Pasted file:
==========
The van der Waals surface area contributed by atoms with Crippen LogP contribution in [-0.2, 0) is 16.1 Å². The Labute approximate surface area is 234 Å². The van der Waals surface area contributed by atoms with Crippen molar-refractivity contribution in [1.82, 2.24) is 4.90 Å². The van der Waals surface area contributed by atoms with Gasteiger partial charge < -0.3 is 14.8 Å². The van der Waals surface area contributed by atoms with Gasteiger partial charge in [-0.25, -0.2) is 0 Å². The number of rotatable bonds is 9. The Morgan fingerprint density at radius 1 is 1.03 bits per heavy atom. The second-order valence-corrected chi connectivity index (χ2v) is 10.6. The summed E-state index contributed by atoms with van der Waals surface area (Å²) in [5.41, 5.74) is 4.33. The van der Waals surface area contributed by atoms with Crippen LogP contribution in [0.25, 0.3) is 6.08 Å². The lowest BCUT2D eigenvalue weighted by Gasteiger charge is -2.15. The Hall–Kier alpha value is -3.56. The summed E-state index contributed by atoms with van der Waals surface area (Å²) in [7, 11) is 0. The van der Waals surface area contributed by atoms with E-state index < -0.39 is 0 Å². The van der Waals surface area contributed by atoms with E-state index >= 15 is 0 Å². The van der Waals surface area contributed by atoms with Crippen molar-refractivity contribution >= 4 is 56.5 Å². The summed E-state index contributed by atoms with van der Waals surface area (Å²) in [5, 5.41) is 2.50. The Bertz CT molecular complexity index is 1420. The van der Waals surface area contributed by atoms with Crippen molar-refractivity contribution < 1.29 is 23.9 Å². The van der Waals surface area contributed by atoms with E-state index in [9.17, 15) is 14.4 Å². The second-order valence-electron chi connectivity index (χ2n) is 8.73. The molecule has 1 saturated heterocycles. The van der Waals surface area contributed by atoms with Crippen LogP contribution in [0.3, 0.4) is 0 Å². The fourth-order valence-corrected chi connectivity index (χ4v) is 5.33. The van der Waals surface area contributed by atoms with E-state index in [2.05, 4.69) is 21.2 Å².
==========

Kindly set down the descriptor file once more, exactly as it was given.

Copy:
The van der Waals surface area contributed by atoms with Crippen LogP contribution in [-0.2, 0) is 16.1 Å². The Labute approximate surface area is 234 Å². The van der Waals surface area contributed by atoms with Crippen molar-refractivity contribution in [1.82, 2.24) is 4.90 Å². The van der Waals surface area contributed by atoms with Gasteiger partial charge < -0.3 is 14.8 Å². The van der Waals surface area contributed by atoms with Gasteiger partial charge in [-0.25, -0.2) is 0 Å². The number of rotatable bonds is 9. The Morgan fingerprint density at radius 1 is 1.03 bits per heavy atom. The second-order valence-corrected chi connectivity index (χ2v) is 10.6. The summed E-state index contributed by atoms with van der Waals surface area (Å²) in [5.41, 5.74) is 4.33. The van der Waals surface area contributed by atoms with Crippen LogP contribution in [0.25, 0.3) is 6.08 Å². The lowest BCUT2D eigenvalue weighted by Gasteiger charge is -2.15. The Hall–Kier alpha value is -3.56. The summed E-state index contributed by atoms with van der Waals surface area (Å²) in [7, 11) is 0. The van der Waals surface area contributed by atoms with E-state index < -0.39 is 0 Å². The van der Waals surface area contributed by atoms with E-state index >= 15 is 0 Å². The van der Waals surface area contributed by atoms with Crippen molar-refractivity contribution >= 4 is 56.5 Å². The summed E-state index contributed by atoms with van der Waals surface area (Å²) in [5, 5.41) is 2.50. The Bertz CT molecular complexity index is 1420. The van der Waals surface area contributed by atoms with Crippen molar-refractivity contribution < 1.29 is 23.9 Å². The van der Waals surface area contributed by atoms with E-state index in [9.17, 15) is 14.4 Å². The second-order valence-electron chi connectivity index (χ2n) is 8.73. The molecule has 1 saturated heterocycles. The van der Waals surface area contributed by atoms with Crippen LogP contribution in [0.3, 0.4) is 0 Å². The fourth-order valence-corrected chi connectivity index (χ4v) is 5.33. The van der Waals surface area contributed by atoms with E-state index in [2.05, 4.69) is 21.2 Å².